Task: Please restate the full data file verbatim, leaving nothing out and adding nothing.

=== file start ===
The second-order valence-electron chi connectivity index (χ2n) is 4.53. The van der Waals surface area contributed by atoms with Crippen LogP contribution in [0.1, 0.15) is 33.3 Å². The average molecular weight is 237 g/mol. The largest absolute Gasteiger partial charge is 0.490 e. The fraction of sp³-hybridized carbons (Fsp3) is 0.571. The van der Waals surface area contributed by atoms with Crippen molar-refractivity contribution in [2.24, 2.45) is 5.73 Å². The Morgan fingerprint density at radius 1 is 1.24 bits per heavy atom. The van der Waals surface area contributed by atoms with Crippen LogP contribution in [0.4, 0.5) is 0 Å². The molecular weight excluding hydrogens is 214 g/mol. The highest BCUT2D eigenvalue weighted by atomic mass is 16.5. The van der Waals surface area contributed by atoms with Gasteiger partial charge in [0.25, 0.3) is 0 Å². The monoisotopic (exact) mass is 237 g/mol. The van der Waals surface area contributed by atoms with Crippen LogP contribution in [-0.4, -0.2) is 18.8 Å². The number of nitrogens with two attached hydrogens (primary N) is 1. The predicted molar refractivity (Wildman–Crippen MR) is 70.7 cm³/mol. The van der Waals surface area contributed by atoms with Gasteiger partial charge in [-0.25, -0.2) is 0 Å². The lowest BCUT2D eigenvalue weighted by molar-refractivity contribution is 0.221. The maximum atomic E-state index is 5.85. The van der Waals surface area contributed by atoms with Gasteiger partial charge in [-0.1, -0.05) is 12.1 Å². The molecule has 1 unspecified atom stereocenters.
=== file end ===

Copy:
The second-order valence-electron chi connectivity index (χ2n) is 4.53. The van der Waals surface area contributed by atoms with Crippen LogP contribution in [0.1, 0.15) is 33.3 Å². The average molecular weight is 237 g/mol. The largest absolute Gasteiger partial charge is 0.490 e. The fraction of sp³-hybridized carbons (Fsp3) is 0.571. The van der Waals surface area contributed by atoms with Crippen molar-refractivity contribution in [2.24, 2.45) is 5.73 Å². The Morgan fingerprint density at radius 1 is 1.24 bits per heavy atom. The van der Waals surface area contributed by atoms with Crippen LogP contribution in [0.4, 0.5) is 0 Å². The molecular weight excluding hydrogens is 214 g/mol. The highest BCUT2D eigenvalue weighted by atomic mass is 16.5. The van der Waals surface area contributed by atoms with Gasteiger partial charge in [0.25, 0.3) is 0 Å². The monoisotopic (exact) mass is 237 g/mol. The van der Waals surface area contributed by atoms with Crippen LogP contribution in [-0.4, -0.2) is 18.8 Å². The number of nitrogens with two attached hydrogens (primary N) is 1. The predicted molar refractivity (Wildman–Crippen MR) is 70.7 cm³/mol. The van der Waals surface area contributed by atoms with Gasteiger partial charge in [-0.25, -0.2) is 0 Å². The lowest BCUT2D eigenvalue weighted by molar-refractivity contribution is 0.221. The maximum atomic E-state index is 5.85. The van der Waals surface area contributed by atoms with Gasteiger partial charge in [-0.1, -0.05) is 12.1 Å². The molecule has 1 unspecified atom stereocenters.